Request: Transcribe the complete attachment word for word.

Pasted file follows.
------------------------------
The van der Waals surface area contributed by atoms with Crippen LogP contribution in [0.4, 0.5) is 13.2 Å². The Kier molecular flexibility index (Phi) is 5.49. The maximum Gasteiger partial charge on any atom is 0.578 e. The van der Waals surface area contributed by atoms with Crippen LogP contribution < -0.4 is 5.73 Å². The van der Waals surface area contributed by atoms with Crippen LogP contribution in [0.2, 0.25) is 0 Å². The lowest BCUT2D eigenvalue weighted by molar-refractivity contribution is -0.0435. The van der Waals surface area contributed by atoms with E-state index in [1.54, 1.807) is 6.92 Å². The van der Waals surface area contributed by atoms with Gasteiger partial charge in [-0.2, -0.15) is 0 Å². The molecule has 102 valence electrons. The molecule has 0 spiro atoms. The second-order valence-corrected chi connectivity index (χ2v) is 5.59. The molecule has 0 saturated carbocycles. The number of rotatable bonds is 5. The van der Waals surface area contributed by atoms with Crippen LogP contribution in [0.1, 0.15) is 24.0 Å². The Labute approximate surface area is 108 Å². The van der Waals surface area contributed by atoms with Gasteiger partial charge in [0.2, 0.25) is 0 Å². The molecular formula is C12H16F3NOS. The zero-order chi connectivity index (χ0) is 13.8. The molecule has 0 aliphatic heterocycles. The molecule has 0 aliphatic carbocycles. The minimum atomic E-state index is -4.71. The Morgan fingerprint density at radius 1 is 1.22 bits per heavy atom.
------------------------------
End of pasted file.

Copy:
The van der Waals surface area contributed by atoms with Crippen LogP contribution in [0.4, 0.5) is 13.2 Å². The Kier molecular flexibility index (Phi) is 5.49. The maximum Gasteiger partial charge on any atom is 0.578 e. The van der Waals surface area contributed by atoms with Crippen LogP contribution < -0.4 is 5.73 Å². The van der Waals surface area contributed by atoms with Crippen LogP contribution in [0.2, 0.25) is 0 Å². The lowest BCUT2D eigenvalue weighted by molar-refractivity contribution is -0.0435. The van der Waals surface area contributed by atoms with E-state index in [1.54, 1.807) is 6.92 Å². The van der Waals surface area contributed by atoms with Gasteiger partial charge in [-0.2, -0.15) is 0 Å². The molecule has 102 valence electrons. The molecule has 0 spiro atoms. The second-order valence-corrected chi connectivity index (χ2v) is 5.59. The molecule has 0 saturated carbocycles. The number of rotatable bonds is 5. The van der Waals surface area contributed by atoms with Crippen LogP contribution in [0.1, 0.15) is 24.0 Å². The Labute approximate surface area is 108 Å². The van der Waals surface area contributed by atoms with Gasteiger partial charge in [0.2, 0.25) is 0 Å². The molecular formula is C12H16F3NOS. The zero-order chi connectivity index (χ0) is 13.8. The molecule has 0 aliphatic heterocycles. The molecule has 0 aliphatic carbocycles. The minimum atomic E-state index is -4.71. The Morgan fingerprint density at radius 1 is 1.22 bits per heavy atom.